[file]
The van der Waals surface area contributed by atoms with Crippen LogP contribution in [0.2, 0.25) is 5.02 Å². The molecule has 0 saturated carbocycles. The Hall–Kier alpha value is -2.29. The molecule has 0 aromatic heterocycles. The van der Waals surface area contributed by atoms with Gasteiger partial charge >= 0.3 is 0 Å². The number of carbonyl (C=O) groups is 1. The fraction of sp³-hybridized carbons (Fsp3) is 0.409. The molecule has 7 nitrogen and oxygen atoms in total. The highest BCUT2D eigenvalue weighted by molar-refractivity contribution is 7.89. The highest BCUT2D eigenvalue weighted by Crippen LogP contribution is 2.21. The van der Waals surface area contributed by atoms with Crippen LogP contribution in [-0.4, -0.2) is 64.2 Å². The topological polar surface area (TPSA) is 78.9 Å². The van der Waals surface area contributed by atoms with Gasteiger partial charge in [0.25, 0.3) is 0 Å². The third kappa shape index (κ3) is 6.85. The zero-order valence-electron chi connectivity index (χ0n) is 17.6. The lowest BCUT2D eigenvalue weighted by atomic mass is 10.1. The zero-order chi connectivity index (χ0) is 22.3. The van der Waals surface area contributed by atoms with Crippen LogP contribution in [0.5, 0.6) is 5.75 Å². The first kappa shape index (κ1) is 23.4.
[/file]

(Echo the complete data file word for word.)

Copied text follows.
The van der Waals surface area contributed by atoms with Crippen LogP contribution in [0.2, 0.25) is 5.02 Å². The molecule has 0 saturated carbocycles. The Hall–Kier alpha value is -2.29. The molecule has 0 aromatic heterocycles. The van der Waals surface area contributed by atoms with Gasteiger partial charge >= 0.3 is 0 Å². The number of carbonyl (C=O) groups is 1. The fraction of sp³-hybridized carbons (Fsp3) is 0.409. The molecule has 7 nitrogen and oxygen atoms in total. The highest BCUT2D eigenvalue weighted by molar-refractivity contribution is 7.89. The highest BCUT2D eigenvalue weighted by Crippen LogP contribution is 2.21. The van der Waals surface area contributed by atoms with Crippen LogP contribution in [-0.4, -0.2) is 64.2 Å². The topological polar surface area (TPSA) is 78.9 Å². The van der Waals surface area contributed by atoms with Gasteiger partial charge in [0.25, 0.3) is 0 Å². The third kappa shape index (κ3) is 6.85. The zero-order valence-electron chi connectivity index (χ0n) is 17.6. The lowest BCUT2D eigenvalue weighted by atomic mass is 10.1. The zero-order chi connectivity index (χ0) is 22.3. The van der Waals surface area contributed by atoms with Crippen LogP contribution in [0.5, 0.6) is 5.75 Å². The first kappa shape index (κ1) is 23.4.